threads of our fabric

Reflections on navigating between two cultures and understanding the self-awareness process

Values and ideals: I am… December 5, 2011

Can one really complete this sentence?…I feel that it’s one of the sweet puzzling mysteries of life. To be honest, who I am is quite fluid and dynamic. It seems like every new life stage often brings new transitions and definitions of who I am. I remember when I graduated college, oh wow…I was such an optimistic then, believing that anything is possible, life had finally just begun! My personality then or the “Who I am…” reflected this train of thought, extremely bubbly, lively, and fun. One thing was unquestionably sure I was still naïve with navigating the new challenges of this transition period. Especially having to work and attend graduate school full time, while trying to somehow have a social life. Such is life, you live and learn but having an internal compass of values and identity definitely helps with orienting one towards making right the choices in life.

This week’s discussion topic on our Facebook page – African Girl Development in the U.S. (hyperlink) – was:

How do you think our African values can be used as a means of nurturing and prodding one another towards fulfilling our dreams/passions?…What are your thoughts?

As usual, the reflections were thought-full and thought-provoking. I do enjoy reading particularly from our African brothers. You cannot have complete and informative gender development conversations without having both sides represented at the discussion table. Overall the main themes that emerged throughout this past week included:

  • Culture equips an individual with the values that enables s/he to function and contribute in society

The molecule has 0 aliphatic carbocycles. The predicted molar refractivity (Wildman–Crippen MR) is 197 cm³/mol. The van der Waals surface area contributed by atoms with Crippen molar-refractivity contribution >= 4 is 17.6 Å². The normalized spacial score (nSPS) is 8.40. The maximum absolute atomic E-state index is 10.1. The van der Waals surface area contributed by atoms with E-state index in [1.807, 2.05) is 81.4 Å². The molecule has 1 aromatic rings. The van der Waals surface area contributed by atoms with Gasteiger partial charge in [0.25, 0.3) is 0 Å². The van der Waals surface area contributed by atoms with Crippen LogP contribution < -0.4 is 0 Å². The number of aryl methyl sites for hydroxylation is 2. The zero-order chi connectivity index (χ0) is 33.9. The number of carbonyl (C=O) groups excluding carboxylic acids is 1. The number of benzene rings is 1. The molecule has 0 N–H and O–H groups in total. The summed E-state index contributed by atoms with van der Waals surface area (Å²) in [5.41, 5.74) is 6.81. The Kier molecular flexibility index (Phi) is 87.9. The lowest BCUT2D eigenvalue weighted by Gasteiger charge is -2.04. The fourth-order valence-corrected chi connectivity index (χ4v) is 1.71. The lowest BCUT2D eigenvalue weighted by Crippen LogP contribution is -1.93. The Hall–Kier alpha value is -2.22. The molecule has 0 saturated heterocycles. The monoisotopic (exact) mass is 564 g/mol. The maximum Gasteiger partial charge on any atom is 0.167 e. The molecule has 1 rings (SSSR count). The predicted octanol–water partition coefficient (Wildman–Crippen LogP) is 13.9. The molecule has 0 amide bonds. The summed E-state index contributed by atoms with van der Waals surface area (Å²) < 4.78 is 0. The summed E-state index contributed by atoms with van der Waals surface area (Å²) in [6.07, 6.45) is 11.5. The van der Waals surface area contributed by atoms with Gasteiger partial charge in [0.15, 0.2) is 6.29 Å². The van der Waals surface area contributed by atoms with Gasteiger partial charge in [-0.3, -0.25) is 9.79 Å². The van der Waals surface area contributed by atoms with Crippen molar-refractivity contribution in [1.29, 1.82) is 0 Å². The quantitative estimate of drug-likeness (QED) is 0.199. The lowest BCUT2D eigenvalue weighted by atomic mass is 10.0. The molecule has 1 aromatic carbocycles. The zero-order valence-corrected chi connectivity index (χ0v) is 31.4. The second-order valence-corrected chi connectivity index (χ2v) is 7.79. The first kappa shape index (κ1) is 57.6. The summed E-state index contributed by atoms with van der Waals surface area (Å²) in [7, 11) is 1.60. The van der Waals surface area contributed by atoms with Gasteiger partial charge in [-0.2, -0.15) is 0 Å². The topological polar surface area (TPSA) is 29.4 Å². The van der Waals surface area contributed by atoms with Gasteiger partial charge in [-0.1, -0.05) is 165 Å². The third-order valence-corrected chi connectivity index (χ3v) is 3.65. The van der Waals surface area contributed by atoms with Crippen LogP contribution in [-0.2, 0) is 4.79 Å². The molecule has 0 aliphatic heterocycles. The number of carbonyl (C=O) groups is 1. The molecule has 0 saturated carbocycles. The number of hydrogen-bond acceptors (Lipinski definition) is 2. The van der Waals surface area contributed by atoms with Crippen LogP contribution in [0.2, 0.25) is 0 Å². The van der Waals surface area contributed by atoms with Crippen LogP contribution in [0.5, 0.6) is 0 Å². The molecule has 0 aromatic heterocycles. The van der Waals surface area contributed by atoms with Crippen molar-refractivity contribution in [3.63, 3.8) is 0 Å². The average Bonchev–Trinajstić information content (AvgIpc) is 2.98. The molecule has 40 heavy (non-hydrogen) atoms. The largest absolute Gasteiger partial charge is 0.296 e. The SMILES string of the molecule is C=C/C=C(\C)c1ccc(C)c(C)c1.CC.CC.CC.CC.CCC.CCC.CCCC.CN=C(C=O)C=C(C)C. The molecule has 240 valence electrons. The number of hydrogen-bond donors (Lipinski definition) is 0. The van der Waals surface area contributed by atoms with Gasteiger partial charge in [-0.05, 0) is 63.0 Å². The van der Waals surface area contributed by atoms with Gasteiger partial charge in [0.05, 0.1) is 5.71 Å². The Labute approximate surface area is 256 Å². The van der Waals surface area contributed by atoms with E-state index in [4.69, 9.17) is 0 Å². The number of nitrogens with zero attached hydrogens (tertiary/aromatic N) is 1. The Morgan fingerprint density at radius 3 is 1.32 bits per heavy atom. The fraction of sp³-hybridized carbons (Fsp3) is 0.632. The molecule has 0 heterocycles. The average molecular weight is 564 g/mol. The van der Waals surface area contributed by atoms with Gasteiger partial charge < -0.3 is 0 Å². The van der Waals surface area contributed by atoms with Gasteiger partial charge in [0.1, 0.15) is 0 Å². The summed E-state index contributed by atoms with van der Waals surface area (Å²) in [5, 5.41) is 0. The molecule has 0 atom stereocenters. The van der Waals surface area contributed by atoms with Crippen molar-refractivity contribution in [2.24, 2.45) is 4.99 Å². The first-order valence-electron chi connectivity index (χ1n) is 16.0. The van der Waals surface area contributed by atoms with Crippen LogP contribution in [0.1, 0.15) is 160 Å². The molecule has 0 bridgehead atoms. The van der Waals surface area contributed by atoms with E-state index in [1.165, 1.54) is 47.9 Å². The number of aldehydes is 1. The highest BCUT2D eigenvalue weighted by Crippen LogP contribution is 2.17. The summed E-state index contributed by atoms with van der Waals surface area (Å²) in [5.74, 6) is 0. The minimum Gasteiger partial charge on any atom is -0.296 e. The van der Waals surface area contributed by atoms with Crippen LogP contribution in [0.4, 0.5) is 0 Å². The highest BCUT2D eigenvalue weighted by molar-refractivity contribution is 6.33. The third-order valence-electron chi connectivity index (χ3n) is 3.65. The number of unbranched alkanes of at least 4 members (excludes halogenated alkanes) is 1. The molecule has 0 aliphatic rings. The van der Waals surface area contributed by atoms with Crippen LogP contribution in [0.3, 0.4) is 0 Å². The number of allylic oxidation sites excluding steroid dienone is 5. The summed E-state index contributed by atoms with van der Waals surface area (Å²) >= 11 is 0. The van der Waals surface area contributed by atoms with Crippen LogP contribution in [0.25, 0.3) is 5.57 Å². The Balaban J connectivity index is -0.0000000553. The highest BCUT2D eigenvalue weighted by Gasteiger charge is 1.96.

• Identity or self-knowledge is crucial to succeed in unfamiliar surroundings
  • Values such as respect, hardwork, and determination will always transcend cultural boundaries and enable one to thrive in new environments

My take on this week’s topic is that when we (African sisters) recognize and encourage the strengths and positive traits in each other, that simple act can be a strong boost towards success. We can truly be our sister’s keeper because we share commonalities of a cultural heritage with very strong long-established traditions, beliefs, and values. When we choose to see the beautiful qualities that make each African sister unique, I believe therein lies the secret of complete Self acceptance. Additionally, I feel it is for our best interest to embrace our unique cultural values because when we reject them, we reject a fundamental part of who we are.

When I am fully me and you are fully you, together WE ARE…

Mirrored reflections of perfection, for I recognize that I cannot be unless YOU ARE…

Completely consumed and present in being, So therefore I AM…

Oh what a vision, unstoppable, strong, but above all full of potential being realized.

 

 

CAMEROON: Lessons from the Kitchen | World Pulse June 10, 2011

 

World Pulse

 

CAMEROON: Lessons from the Kitchen | World Pulse

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What is on my mind today?… Women + Girls + Africa June 5, 2011

Blooming AfricaIs change truly change when it is the product of an organic growth process? When progressing through a transition is necessary, I am always puzzled by people who resist it. Is not part of life growth and change?  If one refuses to be part of the process, then I believe life becomes passive living. I think life would be quite boring. Life can be an evolution towards a greater self. We learn and integrate new experiences into our perceptions and understanding. My view of Africa’s potential parallels this same thought structure – a tabula rasa or blank slate – endless immense opportunities.